Make us your home page
Instagram

Today’s top headlines delivered to you daily.

(View our Privacy Policy)

Amid U.S.-Egypt chill, el-Sissi seeks military assistance from Russia

MOSCOW — De facto Egyptian leader Field Marshal Abdel Fattah el-Sissi on Thursday got an endorsement from Russian President Vladimir Putin for his as-yet undeclared candidacy for president, but there was no immediate indication that a previously discussed $2 billion arms deal has been completed.

El-Sissi and Egyptian Foreign Minister Nabil Fahmy made a rare high-level visit to Moscow in an apparent bid to "diversify" Cairo's diplomatic allegiances. Egypt enjoyed close ties with the Soviet Union during the 1950s and '60s, but for the past four decades has been dependent on U.S. aid and collaboration in developing its defense capabilities.

However, since el-Sissi led a military coup to depose elected President Mohammed Morsi amid massive unrest in Egypt last summer, the Obama administration has withheld much of the annual $1.5 billion in military assistance traditionally supplied to Cairo.

Russian Foreign Minister Sergey Lavrov and Defense Minister Sergei Shoigu visited Egypt in November, signaling the Kremlin's interest in rekindling the relationship that foundered during the height of the Cold War.

Putin's reception of el-Sissi and Fahmy seemed intended to send a message to the West that the Kremlin still has influence in the Middle East's most populous country and appears ready to supply el-Sissi's interim government with air defense systems and other military hardware that Cairo had previously looked to Washington to provide.

In the excerpts of the Kremlin meeting aired by Rossiya-24 television, Putin and el-Sissi expressed their mutual admiration and interest in boosting economic and military cooperation after the Kremlin leader wished el-Sissi success in the forthcoming presidential election.

Amid U.S.-Egypt chill, el-Sissi seeks military assistance from Russia 02/13/14 [Last modified: Thursday, February 13, 2014 9:50pm]
Photo reprints | Article reprints

Copyright: For copyright information, please check with the distributor of this item, Tribune News Service.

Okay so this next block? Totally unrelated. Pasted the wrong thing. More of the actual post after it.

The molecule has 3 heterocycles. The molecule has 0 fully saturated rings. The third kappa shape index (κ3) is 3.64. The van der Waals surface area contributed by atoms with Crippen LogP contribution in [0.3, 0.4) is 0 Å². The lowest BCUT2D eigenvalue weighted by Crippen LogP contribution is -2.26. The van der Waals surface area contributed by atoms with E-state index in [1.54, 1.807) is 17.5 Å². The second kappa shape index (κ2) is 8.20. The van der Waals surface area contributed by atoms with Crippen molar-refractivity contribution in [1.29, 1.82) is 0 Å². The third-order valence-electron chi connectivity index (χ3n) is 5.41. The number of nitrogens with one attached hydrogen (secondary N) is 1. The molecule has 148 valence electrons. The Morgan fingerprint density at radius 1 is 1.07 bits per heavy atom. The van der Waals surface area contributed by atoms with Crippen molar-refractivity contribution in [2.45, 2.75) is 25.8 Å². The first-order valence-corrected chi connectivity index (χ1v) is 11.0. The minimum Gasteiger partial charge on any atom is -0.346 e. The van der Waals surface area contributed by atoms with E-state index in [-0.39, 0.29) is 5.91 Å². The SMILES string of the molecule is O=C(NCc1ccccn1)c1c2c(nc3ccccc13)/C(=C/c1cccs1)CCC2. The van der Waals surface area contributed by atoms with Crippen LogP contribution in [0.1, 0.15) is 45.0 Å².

Join the discussion: Click to view comments, add yours

Loading...
  1. Search for missing Army helicopter crew suspended in Hawaii

    Military

    HONOLULU — Officials have suspended the search for five Army soldiers who were aboard a helicopter that crashed during offshore training in Hawaii last week.

    Water safety officials hand over possible debris from an Army UH-60 Black Hawk helicopter crash to military personnel stationed at a command center in a harbor, Wednesday in Haleiwa, Hawaii, a day after. an Army helicopter with five on board crashed several miles off Oahu's North Shore. Officials  suspended the search for five Army soldiers in a helicopter crash during offshore training in Hawaii on Monday. [Associated Press]
  2. Rubio praises Trump for 'excellent' speech on Afghanistan

    Blogs

    Sen. Marco Rubio praised President Donald Trump's "excellent" speech on Afghanistan. Sen. Bill Nelson was less effusive but agreed with the goal.

  3. Gov. Rick Scott blasts report of shifting words on Charlottesville

    Blogs

    Gov. Rick Scott, one of the most scripted politicians in modern Florida history, said Monday that "both sides” bear blame for Charlottesville.

  4. Record $417 million awarded in lawsuit linking baby powder to cancer

    Nation

    LOS ANGELES — A Los Angeles jury on Monday ordered Johnson & Johnson to pay a record $417 million to a hospitalized woman who claimed in a lawsuit that the talc in the company's iconic baby powder causes ovarian cancer when applied regularly for feminine hygiene.

    A bottle of Johnson's baby powder is displayed. On Monday, Aug. 21, 2017, a Los Angeles County Superior Court spokeswoman confirmed that a jury has ordered Johnson & Johnson to pay $417 million in a case to a woman who claimed in a lawsuit that the talc in the company's iconic baby powder causes ovarian cancer when applied regularly for feminine hygiene. [Associated Press]
  5. Search under way for missing sailors; Navy chief orders inquiry

    Military

    SINGAPORE — The U.S. Navy ordered a broad investigation Monday into the performance and readiness of the Pacific-based 7th Fleet after the USS John S. McCain collided with an oil tanker in Southeast Asian waters, leaving 10 U.S. sailors missing and others injured.

    Damage is visible as the USS John S. McCain steers toward Singapore’s naval base on Monday.